Once verification and patient approval is complete, an impression should be acquired of the approved provisionals as well as new images of the provisionals in place. Both the images and the approved provisional model will provide the further-refined, detailed visual information necessary for the ultimate accuracy of the final restorations, indicating precisely the tooth-tooth, tooth-tissue, tooth-lip, and tooth-cheek relationships as well as the midline position and facial, vertical, axial, and horizontal planes of reference.

The only considerations that should remain at this point are for the final artistic esthetic enhancements of contour, shade/color effect, and surface detail of the final restorations (Figure 9).

The Grand Finale

In this particular case, IPS Empress® Esthetic (Ivoclar Vivadent, www.ivoclarvivadent.com) was selected as the material of choice for the anterior restorations and premolars, and IPS eMax® Press (Ivoclar Vivadent) would later be used for the molars. Once all model preparation and articulation is complete, a silicon index is made from the approved provisional, and detailed, full-contour wax-ups are made from this index. Accurate information continues to move forward. Once pressed, the ceramic cut-back is made for esthetic layering. Next, all shape/shade/color elements are incorporated through further use of the index. Finally, the necessary functional elements are verified and the final surface detail is completed (Figure 10 and Figure 11).

The completed case is delivered and placed at the seating appointment (Figure 12 and Figure 13).

Conclusion

The communication-action-communication process is a complete, evidence-based, proven system that requires a higher level of understanding and organization to implement. Each team member must be totally committed to excellence in application throughout the entire process. The benefits this process offers to both the dentist and technician, such as significantly reduced chair time, high patient satisfaction, increased productivity, and functional esthetic accuracy are well worth the time and effort.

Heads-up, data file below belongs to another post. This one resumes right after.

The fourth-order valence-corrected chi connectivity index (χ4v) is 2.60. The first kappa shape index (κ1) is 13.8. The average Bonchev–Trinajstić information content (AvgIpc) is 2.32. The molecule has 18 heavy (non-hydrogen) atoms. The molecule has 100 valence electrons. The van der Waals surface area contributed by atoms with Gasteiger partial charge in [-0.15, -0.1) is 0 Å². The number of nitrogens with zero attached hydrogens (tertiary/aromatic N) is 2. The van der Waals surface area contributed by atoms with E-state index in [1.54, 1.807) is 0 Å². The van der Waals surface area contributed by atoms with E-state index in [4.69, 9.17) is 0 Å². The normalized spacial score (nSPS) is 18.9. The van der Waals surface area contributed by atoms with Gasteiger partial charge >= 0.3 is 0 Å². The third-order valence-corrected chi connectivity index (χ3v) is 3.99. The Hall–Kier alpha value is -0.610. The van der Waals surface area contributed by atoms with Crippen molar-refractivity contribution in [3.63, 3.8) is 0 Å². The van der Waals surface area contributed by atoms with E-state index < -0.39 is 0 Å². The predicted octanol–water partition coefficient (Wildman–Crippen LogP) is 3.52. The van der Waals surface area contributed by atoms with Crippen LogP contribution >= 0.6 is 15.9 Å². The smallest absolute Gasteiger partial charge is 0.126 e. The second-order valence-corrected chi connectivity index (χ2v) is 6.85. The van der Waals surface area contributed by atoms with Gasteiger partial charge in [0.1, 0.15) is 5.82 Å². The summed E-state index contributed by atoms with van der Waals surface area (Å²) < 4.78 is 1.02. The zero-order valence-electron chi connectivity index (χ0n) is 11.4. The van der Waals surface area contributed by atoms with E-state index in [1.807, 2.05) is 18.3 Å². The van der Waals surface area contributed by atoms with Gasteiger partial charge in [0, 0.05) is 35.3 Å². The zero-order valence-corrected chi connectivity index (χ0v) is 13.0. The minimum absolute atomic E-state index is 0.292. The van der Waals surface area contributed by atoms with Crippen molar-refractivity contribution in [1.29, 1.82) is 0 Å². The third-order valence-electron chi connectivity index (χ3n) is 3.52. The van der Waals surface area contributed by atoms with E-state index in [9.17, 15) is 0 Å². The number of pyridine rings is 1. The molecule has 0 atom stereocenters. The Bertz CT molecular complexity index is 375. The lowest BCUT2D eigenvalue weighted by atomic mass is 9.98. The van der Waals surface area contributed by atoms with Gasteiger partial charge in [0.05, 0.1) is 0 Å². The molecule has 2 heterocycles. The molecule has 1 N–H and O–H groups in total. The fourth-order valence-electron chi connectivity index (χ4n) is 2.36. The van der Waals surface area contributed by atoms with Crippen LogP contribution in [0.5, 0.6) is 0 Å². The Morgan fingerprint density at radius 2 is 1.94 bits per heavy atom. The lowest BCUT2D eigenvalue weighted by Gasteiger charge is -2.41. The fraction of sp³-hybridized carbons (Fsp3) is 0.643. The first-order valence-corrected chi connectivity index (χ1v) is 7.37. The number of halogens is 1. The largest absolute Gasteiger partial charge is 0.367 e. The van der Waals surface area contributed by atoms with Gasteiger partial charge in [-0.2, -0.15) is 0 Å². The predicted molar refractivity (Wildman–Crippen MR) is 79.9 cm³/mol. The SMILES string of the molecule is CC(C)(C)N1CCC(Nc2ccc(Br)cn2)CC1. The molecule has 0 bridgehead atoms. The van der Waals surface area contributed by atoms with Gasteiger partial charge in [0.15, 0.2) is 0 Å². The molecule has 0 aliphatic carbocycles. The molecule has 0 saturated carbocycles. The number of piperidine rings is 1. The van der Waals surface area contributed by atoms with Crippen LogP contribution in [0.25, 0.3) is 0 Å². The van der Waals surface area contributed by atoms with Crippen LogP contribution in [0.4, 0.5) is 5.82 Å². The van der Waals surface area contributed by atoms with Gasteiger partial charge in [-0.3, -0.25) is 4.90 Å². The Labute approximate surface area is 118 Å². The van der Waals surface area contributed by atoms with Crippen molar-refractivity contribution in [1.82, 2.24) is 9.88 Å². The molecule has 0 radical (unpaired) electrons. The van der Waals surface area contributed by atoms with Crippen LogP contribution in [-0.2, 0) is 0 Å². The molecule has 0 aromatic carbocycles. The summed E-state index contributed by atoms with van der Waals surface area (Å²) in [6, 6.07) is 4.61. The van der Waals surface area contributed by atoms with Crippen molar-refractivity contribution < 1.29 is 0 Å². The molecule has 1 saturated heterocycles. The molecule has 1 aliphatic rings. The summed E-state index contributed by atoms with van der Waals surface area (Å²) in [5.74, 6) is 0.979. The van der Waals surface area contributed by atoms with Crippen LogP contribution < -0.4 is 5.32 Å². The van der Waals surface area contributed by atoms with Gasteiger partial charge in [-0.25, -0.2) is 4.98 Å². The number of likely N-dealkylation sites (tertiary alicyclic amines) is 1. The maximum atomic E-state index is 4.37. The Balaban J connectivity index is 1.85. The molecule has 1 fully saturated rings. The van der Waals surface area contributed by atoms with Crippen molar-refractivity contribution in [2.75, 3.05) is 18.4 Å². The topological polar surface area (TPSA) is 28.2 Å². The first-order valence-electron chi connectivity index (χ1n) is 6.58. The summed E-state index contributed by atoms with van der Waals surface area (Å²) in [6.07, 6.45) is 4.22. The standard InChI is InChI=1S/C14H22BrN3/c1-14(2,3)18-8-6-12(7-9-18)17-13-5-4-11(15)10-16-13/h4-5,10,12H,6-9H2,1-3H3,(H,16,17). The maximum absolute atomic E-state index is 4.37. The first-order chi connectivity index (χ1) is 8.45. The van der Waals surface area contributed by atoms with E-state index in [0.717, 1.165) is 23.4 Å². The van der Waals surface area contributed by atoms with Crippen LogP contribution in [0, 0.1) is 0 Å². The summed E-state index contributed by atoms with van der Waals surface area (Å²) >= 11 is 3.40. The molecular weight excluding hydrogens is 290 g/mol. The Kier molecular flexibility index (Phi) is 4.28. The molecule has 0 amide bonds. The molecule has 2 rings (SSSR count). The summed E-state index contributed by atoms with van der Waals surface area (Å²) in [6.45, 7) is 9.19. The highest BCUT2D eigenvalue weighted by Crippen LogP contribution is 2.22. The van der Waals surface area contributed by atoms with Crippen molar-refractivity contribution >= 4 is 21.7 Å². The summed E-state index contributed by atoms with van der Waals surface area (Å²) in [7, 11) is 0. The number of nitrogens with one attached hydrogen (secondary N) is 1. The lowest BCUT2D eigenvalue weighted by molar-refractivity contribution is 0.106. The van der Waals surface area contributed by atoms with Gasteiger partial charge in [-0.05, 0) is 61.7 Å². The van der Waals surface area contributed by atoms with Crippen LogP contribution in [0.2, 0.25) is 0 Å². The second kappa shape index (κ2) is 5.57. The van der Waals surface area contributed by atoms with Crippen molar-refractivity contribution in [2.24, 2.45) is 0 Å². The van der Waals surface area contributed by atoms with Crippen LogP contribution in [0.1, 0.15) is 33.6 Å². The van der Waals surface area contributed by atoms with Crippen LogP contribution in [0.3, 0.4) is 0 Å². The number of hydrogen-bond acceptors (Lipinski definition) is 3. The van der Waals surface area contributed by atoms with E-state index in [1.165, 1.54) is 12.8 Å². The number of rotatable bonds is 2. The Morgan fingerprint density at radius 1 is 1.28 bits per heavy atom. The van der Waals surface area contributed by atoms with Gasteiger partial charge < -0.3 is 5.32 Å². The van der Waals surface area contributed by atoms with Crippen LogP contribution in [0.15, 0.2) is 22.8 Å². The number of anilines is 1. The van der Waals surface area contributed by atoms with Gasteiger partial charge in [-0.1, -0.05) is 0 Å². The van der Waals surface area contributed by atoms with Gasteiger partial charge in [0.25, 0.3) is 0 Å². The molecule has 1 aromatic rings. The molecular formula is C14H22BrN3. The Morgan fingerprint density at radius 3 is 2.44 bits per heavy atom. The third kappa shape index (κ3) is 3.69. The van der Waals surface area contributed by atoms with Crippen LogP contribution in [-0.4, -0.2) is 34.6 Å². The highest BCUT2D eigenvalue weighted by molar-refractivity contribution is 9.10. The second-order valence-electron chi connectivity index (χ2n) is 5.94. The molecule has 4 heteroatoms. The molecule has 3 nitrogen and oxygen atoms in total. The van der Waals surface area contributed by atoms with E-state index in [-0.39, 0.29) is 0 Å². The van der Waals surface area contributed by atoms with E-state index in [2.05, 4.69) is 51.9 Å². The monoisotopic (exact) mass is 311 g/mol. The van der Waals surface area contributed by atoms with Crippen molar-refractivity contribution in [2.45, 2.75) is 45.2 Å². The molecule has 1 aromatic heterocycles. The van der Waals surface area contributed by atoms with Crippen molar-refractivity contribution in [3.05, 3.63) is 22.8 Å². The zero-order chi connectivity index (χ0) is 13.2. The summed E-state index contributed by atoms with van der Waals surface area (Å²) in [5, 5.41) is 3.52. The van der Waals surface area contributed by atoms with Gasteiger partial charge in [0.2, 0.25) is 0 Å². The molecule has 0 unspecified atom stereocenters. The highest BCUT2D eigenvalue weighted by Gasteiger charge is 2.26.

Share this:

Image Gallery

Figure 1  High-quality digital photographs should be taken using current AACD guidelines.

Figure 1

Figure 2  High-quality digital photographs should be taken using current AACD guidelines.

Figure 2

Figure 3  The information on this form represents the most up-to-date, accurate case requirements and will be used as an important reference by the diagnostic technician.

Figure 3

Figure 4  Approximately 80% of the entire case is completed before tooth preparation.

Figure 4

Figure 5  Approximately 80% of the entire case is completed before tooth preparation.

Figure 5

Figure 6  Approximately 80% of the entire case is completed before tooth preparation.

Figure 6

Figure 7  Highly accurate provisionals allow every previous element of planning and design to be verified and fine-tuned intraorally. The only considerations that should remain at this point are for the final artistic enhancements of contour, shade/c

Figure 7

Figure 8  Highly accurate provisionals allow every previous element of planning and design to be verified and fine-tuned intraorally. The only considerations that should remain at this point are for the final artistic enhancements of contour, shade/c

Figure 8

Figure 9  Highly accurate provisionals allow every previous element of planning and design to be verified and fine-tuned intraorally. The only considerations that should remain at this point are for the final artistic enhancements of contour, shade/c

Figure 9

Figure 10  The necessary functional elements are verified.

Figure 10

Figure 11  The final surface detail is completed.

Figure 11

Figure 12  The completed case is delivered and placed at the seating appointment. The authors would like to acknowledge John Tague, DMD, of St. Petersburg, FL for the dentistry featured in this article.

Figure 12

Figure 13  The completed case is delivered and placed at the seating appointment. The authors would like to acknowledge John Tague, DMD, of St. Petersburg, FL for the dentistry featured in this article.

Figure 13